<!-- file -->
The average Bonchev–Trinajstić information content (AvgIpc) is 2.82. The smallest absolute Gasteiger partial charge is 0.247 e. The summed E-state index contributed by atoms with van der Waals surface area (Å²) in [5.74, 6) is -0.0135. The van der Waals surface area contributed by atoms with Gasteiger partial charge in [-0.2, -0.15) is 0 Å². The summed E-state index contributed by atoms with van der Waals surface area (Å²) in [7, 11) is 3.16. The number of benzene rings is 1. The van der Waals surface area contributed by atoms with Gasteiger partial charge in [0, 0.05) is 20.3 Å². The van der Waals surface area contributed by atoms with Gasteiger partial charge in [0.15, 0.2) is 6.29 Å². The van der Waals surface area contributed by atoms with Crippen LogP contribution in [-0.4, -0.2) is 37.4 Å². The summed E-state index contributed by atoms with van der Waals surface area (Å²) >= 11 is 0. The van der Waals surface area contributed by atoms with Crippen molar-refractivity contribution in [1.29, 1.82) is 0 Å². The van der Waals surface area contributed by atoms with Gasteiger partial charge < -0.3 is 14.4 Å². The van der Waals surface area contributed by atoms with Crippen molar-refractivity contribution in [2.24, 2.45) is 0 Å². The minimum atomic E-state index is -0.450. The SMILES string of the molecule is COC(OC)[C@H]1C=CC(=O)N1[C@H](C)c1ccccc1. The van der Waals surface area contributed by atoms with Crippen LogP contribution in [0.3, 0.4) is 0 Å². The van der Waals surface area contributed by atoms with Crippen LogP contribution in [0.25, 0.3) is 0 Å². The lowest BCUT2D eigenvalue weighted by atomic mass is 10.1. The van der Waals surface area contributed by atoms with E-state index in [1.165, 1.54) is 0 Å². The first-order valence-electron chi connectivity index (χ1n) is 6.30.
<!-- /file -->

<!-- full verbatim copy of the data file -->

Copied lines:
The average Bonchev–Trinajstić information content (AvgIpc) is 2.82. The smallest absolute Gasteiger partial charge is 0.247 e. The summed E-state index contributed by atoms with van der Waals surface area (Å²) in [5.74, 6) is -0.0135. The van der Waals surface area contributed by atoms with Gasteiger partial charge in [-0.2, -0.15) is 0 Å². The summed E-state index contributed by atoms with van der Waals surface area (Å²) in [7, 11) is 3.16. The number of benzene rings is 1. The van der Waals surface area contributed by atoms with Gasteiger partial charge in [0, 0.05) is 20.3 Å². The van der Waals surface area contributed by atoms with Gasteiger partial charge in [0.15, 0.2) is 6.29 Å². The van der Waals surface area contributed by atoms with Crippen LogP contribution in [-0.4, -0.2) is 37.4 Å². The summed E-state index contributed by atoms with van der Waals surface area (Å²) >= 11 is 0. The van der Waals surface area contributed by atoms with Crippen molar-refractivity contribution in [1.29, 1.82) is 0 Å². The van der Waals surface area contributed by atoms with Gasteiger partial charge < -0.3 is 14.4 Å². The van der Waals surface area contributed by atoms with Crippen molar-refractivity contribution in [2.24, 2.45) is 0 Å². The minimum atomic E-state index is -0.450. The SMILES string of the molecule is COC(OC)[C@H]1C=CC(=O)N1[C@H](C)c1ccccc1. The van der Waals surface area contributed by atoms with Crippen LogP contribution in [0.3, 0.4) is 0 Å². The van der Waals surface area contributed by atoms with Crippen LogP contribution in [0.25, 0.3) is 0 Å². The lowest BCUT2D eigenvalue weighted by atomic mass is 10.1. The van der Waals surface area contributed by atoms with E-state index in [1.165, 1.54) is 0 Å². The first-order valence-electron chi connectivity index (χ1n) is 6.30.